King of the Pecos

  • Directed by Joseph Kane
  • March 9, 1936

A young sharpshooting lawyer returns to his hometown to avenge the murder of his family and the theft of their land.

John Wayne stars as the hero of this film who is named John Clayborn. Using something called “right of discovery” (“I found it so it’s mine”), local wannabe land and cattle baron Alexander Stiles (Cy Kendall) and his men force or bully anyone that gets in their way into giving up their property. John’s family is one such unlucky group and Stiles kills them all but the young John in a shootout. I am still not sure how this little kid crossed the Texas frontier by himself to get to his grandfather.

John grows up and goes to school. After passing his bar exam he plans on returning to his hometown and put up a shingle. His is going to use a combination of the law and gun fighting to get justice. Being that the “right of discovery” has no firm legal ground the law is largely on his side by the bad guys always have the upper hand.

John has not even hit the edge of town before he falls in love with the first woman he sees. Seriously! Her name is Belle Jackson (Muriel Evans). This happens a lot in John Wayne films. It is a bit of a cliché. Then again at the time he was seen as a dashing leading man and a woman swooning at the dashing leading man upon first sight was a bit of a trope of the era.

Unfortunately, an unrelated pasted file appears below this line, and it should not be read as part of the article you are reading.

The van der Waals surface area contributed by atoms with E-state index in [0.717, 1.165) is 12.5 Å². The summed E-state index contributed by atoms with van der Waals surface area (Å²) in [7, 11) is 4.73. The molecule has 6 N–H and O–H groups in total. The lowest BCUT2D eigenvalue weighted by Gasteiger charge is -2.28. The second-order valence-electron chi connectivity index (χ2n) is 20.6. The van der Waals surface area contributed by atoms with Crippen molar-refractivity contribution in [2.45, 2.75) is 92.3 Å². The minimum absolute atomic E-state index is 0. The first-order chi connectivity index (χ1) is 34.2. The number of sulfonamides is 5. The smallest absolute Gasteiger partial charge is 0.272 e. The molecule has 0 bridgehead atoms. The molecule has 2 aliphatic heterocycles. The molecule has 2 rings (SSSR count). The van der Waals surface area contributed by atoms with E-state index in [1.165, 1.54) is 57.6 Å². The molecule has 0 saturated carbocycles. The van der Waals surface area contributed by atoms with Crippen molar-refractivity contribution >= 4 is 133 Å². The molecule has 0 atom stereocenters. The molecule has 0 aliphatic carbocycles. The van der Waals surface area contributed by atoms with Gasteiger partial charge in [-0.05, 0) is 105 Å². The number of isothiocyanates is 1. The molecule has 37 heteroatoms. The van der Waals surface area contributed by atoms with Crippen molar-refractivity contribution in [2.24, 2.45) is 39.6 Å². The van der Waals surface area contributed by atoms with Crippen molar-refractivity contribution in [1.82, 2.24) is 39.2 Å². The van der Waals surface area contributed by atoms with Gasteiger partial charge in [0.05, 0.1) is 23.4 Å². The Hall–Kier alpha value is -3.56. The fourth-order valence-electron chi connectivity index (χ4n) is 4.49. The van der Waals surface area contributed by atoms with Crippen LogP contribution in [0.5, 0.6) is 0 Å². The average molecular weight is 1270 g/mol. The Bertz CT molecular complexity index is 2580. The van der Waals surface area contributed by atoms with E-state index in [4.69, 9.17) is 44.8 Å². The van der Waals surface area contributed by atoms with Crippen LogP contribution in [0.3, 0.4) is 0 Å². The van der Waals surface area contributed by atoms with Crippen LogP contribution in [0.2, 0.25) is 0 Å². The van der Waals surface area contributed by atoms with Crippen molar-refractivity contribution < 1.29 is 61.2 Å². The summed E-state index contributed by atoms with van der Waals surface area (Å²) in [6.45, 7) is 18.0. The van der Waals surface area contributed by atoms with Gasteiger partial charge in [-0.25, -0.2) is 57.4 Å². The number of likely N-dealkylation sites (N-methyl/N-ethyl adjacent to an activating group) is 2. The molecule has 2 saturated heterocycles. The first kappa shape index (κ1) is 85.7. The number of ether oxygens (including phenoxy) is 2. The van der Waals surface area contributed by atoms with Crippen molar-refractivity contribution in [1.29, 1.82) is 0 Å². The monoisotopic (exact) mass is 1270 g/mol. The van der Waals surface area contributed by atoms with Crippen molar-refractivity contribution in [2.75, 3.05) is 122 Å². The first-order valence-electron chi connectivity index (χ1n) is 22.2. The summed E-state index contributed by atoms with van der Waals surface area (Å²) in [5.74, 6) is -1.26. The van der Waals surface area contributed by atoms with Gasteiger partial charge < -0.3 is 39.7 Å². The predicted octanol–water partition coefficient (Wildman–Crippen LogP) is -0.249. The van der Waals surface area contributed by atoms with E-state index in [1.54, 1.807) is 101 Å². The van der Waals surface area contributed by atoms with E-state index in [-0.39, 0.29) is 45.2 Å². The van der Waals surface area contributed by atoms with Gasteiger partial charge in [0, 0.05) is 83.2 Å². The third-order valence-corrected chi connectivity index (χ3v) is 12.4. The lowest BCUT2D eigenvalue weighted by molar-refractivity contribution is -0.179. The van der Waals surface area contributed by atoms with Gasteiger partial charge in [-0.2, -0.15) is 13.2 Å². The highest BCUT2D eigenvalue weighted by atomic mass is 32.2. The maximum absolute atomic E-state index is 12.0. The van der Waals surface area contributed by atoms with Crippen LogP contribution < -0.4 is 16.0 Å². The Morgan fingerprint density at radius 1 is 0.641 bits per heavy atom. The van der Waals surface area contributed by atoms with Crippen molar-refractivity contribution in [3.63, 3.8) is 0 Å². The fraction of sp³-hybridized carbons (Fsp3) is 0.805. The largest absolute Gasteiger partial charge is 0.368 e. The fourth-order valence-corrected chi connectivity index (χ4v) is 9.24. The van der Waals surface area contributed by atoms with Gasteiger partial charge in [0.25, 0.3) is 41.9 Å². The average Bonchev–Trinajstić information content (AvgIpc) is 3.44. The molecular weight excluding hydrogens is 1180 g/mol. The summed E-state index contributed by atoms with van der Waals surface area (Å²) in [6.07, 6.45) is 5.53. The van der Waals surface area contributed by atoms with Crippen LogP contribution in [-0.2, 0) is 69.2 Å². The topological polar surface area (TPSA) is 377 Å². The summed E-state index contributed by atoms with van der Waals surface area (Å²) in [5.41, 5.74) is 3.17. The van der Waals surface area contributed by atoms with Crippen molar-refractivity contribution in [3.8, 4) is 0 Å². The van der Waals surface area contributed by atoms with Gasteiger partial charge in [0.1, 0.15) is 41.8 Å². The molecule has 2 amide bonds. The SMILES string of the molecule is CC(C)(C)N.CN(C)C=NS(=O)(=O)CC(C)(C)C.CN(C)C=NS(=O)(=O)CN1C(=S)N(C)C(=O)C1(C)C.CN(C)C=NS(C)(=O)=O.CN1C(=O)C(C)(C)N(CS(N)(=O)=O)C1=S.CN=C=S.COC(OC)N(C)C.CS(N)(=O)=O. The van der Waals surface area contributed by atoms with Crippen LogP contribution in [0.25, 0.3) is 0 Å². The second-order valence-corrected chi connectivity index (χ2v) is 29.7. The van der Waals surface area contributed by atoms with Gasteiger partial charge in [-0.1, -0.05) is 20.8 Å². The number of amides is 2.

The film pretty swiftly moves through its story. It’s a little over 55 minutes so what can you expect? While it does move swiftly it does not rush through anything. You get all the important points and miss nothing. In that way it works like an episode of an anthology series.

King of the Pecos is a mix of comedy and drama. Most of the comedy comes from two locals that John connects with early on. The rest of the film is fairly serious with people getting shot and gunfights and murder plots. Sounds like a laugh riot to me.

This is a touch on the silly side and a bit on the inconsequential. Truth be told I am surprised it has survived this long considering other films that are a little newer than this have been completely lost. It is a fun, unforgettable story but that also means there’s nothing special about it other than the presence of John Wayne. I’m not calling it bad but it’s not great either.

King of the Pecos is not a bad movie. It’s not great either. This is barely an if you want. It’s entertaining but not necessary viewing.

Published by warrenwatchedamovie

Just a movie lover trying spread the love.

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